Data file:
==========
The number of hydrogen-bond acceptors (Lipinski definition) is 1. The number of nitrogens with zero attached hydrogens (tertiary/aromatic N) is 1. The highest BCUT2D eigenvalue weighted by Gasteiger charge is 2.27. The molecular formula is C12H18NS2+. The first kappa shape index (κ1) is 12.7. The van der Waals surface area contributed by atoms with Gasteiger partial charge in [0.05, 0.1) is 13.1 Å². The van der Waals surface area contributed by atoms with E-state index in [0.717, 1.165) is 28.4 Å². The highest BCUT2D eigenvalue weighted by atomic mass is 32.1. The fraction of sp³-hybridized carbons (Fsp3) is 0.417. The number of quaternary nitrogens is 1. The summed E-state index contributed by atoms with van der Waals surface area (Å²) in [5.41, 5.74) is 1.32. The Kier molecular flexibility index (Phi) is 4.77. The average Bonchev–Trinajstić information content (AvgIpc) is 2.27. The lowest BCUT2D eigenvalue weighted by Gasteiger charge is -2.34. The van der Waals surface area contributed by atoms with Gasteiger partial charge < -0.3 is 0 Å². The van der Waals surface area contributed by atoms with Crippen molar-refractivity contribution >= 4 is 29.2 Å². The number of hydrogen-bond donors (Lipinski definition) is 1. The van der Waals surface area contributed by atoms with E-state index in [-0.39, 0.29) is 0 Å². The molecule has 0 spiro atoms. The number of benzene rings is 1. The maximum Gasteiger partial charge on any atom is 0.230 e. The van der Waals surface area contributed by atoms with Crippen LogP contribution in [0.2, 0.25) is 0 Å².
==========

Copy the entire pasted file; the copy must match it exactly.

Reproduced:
The number of hydrogen-bond acceptors (Lipinski definition) is 1. The number of nitrogens with zero attached hydrogens (tertiary/aromatic N) is 1. The highest BCUT2D eigenvalue weighted by Gasteiger charge is 2.27. The molecular formula is C12H18NS2+. The first kappa shape index (κ1) is 12.7. The van der Waals surface area contributed by atoms with Gasteiger partial charge in [0.05, 0.1) is 13.1 Å². The van der Waals surface area contributed by atoms with E-state index in [0.717, 1.165) is 28.4 Å². The highest BCUT2D eigenvalue weighted by atomic mass is 32.1. The fraction of sp³-hybridized carbons (Fsp3) is 0.417. The number of quaternary nitrogens is 1. The summed E-state index contributed by atoms with van der Waals surface area (Å²) in [5.41, 5.74) is 1.32. The Kier molecular flexibility index (Phi) is 4.77. The average Bonchev–Trinajstić information content (AvgIpc) is 2.27. The lowest BCUT2D eigenvalue weighted by Gasteiger charge is -2.34. The van der Waals surface area contributed by atoms with Gasteiger partial charge < -0.3 is 0 Å². The van der Waals surface area contributed by atoms with Crippen molar-refractivity contribution >= 4 is 29.2 Å². The number of hydrogen-bond donors (Lipinski definition) is 1. The van der Waals surface area contributed by atoms with E-state index in [-0.39, 0.29) is 0 Å². The molecule has 0 spiro atoms. The number of benzene rings is 1. The maximum Gasteiger partial charge on any atom is 0.230 e. The van der Waals surface area contributed by atoms with Crippen LogP contribution in [0.2, 0.25) is 0 Å².